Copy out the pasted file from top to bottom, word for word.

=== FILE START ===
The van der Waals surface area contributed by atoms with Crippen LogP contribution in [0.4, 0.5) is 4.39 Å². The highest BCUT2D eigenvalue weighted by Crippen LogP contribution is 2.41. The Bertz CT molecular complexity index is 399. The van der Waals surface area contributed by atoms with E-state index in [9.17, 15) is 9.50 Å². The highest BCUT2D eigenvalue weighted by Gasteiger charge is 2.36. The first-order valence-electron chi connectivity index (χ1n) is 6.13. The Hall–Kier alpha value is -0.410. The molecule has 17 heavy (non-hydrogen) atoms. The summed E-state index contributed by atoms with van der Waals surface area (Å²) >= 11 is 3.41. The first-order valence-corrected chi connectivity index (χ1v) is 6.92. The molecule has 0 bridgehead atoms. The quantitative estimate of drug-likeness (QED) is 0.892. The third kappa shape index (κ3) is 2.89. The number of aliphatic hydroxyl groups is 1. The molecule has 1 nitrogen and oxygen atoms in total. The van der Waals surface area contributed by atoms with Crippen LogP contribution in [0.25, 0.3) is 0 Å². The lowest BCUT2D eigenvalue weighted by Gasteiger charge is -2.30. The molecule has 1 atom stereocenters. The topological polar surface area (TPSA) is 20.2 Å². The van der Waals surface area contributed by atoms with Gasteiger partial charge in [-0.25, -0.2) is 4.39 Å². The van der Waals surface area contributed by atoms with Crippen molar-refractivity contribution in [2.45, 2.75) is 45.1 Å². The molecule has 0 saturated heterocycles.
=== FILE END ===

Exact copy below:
The van der Waals surface area contributed by atoms with Crippen LogP contribution in [0.4, 0.5) is 4.39 Å². The highest BCUT2D eigenvalue weighted by Crippen LogP contribution is 2.41. The Bertz CT molecular complexity index is 399. The van der Waals surface area contributed by atoms with E-state index in [9.17, 15) is 9.50 Å². The highest BCUT2D eigenvalue weighted by Gasteiger charge is 2.36. The first-order valence-electron chi connectivity index (χ1n) is 6.13. The Hall–Kier alpha value is -0.410. The molecule has 17 heavy (non-hydrogen) atoms. The summed E-state index contributed by atoms with van der Waals surface area (Å²) >= 11 is 3.41. The first-order valence-corrected chi connectivity index (χ1v) is 6.92. The molecule has 0 bridgehead atoms. The quantitative estimate of drug-likeness (QED) is 0.892. The third kappa shape index (κ3) is 2.89. The number of aliphatic hydroxyl groups is 1. The molecule has 1 nitrogen and oxygen atoms in total. The van der Waals surface area contributed by atoms with Crippen LogP contribution in [0.25, 0.3) is 0 Å². The lowest BCUT2D eigenvalue weighted by Gasteiger charge is -2.30. The molecule has 1 atom stereocenters. The topological polar surface area (TPSA) is 20.2 Å². The van der Waals surface area contributed by atoms with Gasteiger partial charge in [-0.25, -0.2) is 4.39 Å². The van der Waals surface area contributed by atoms with Crippen molar-refractivity contribution in [2.45, 2.75) is 45.1 Å². The molecule has 0 saturated heterocycles.